Blog 7—The Greenland Shark

In this blog post, I would like to introduce one of the species on Earth with some extreme characteristics. I think its existence is an extension to the concept of life in our common sense.

Somniosus microcephalus, also called the Greenland shark, or grey shark. They can reach a maximum length of 7 meters, which is comparable to the length of the great white shark. The Greenland sharks live in the North, mostly in the deep waters of the North Arctic Ocean and Antarctic Ocean. They are “lazy.” In most cases of being observed, they swim slowly, wandering on the surface of the seabed. Due to this famous characteristic, in our language, the Greenland sharks gained a nickname, the sleepy shark.

However, the general features mentioned above are not what impressed people the most. The lifespan of the Greenland sharks is astonishing. They are estimated to live the average lifespan of 400 years, which is the longest of all vertebrate animals. An individual of this species attains sexual maturity when it reaches a body length of 4 meters. Nevertheless, it takes more than 150 years for this to happen, because the growth of the Greenland shark is extremely time-costly: 1 centimeter increase in the body length per year!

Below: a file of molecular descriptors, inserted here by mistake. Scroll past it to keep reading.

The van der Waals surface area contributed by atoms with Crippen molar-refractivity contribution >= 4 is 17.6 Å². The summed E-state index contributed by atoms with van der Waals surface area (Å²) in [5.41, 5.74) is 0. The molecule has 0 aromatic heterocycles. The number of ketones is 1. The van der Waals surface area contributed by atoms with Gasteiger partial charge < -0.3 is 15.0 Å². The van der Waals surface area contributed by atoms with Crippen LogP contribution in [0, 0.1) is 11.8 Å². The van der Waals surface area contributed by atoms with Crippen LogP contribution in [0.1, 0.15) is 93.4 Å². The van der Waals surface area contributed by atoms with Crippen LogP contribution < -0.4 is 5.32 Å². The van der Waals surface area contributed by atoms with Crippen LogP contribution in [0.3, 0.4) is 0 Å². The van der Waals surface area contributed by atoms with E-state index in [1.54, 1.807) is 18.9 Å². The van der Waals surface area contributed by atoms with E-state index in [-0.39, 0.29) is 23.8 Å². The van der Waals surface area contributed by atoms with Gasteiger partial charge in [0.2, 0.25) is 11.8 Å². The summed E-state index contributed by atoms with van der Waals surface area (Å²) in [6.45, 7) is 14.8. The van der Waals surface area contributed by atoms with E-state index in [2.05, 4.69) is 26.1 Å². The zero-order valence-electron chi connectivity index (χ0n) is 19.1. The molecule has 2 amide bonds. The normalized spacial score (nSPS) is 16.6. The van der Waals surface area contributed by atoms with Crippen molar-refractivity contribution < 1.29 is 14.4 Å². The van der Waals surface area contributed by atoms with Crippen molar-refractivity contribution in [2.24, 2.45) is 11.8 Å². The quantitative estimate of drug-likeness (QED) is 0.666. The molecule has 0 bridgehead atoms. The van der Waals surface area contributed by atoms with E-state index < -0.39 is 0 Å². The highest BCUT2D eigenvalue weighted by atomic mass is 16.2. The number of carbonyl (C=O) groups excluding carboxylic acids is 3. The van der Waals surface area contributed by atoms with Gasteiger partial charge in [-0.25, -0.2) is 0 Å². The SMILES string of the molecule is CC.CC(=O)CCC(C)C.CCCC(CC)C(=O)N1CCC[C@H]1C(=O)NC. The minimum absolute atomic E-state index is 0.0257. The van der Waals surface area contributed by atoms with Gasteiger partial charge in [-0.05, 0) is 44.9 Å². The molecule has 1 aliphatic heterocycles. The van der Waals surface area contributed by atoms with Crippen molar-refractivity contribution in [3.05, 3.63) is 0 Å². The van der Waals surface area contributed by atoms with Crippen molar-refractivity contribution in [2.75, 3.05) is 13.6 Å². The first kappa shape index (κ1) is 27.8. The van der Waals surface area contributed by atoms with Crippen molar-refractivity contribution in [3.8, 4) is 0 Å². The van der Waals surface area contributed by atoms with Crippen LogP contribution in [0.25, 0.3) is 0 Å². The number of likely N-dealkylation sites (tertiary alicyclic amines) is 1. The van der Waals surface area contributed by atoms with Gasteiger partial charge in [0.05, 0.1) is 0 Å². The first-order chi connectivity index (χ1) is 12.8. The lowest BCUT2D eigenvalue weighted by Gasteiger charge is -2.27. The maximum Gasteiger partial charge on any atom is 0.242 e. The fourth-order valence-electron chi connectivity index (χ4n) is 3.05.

When I first got to know this species, I was stunned. As human beings, our lifespan is already longer than that of most other animals on Earth, but now, there is truly a species that readily lives 4 times of our lifespan. Imagine a Greenland shark which is now 350 years old. It has already witnessed most of the human’s modern history. When it was born, most people on Earth still believed in Aristotle and geocentricism, and the modern astronomy had not been established yet. This fact reformed the concept of life in my mind, to compel me to reconsider its limitation and potential.

One thought on “Blog 7—The Greenland Shark

  1. I think its crazy that any animal could live for that long, it truly has experienced much of human history. Some of the sharks could be older than the country we live in! Definitely doesn’t make sense that it takes over 150 years just to get to four feet. I wonder what led to this type of evolution and if we can use its genes to further our live spans.

    Like

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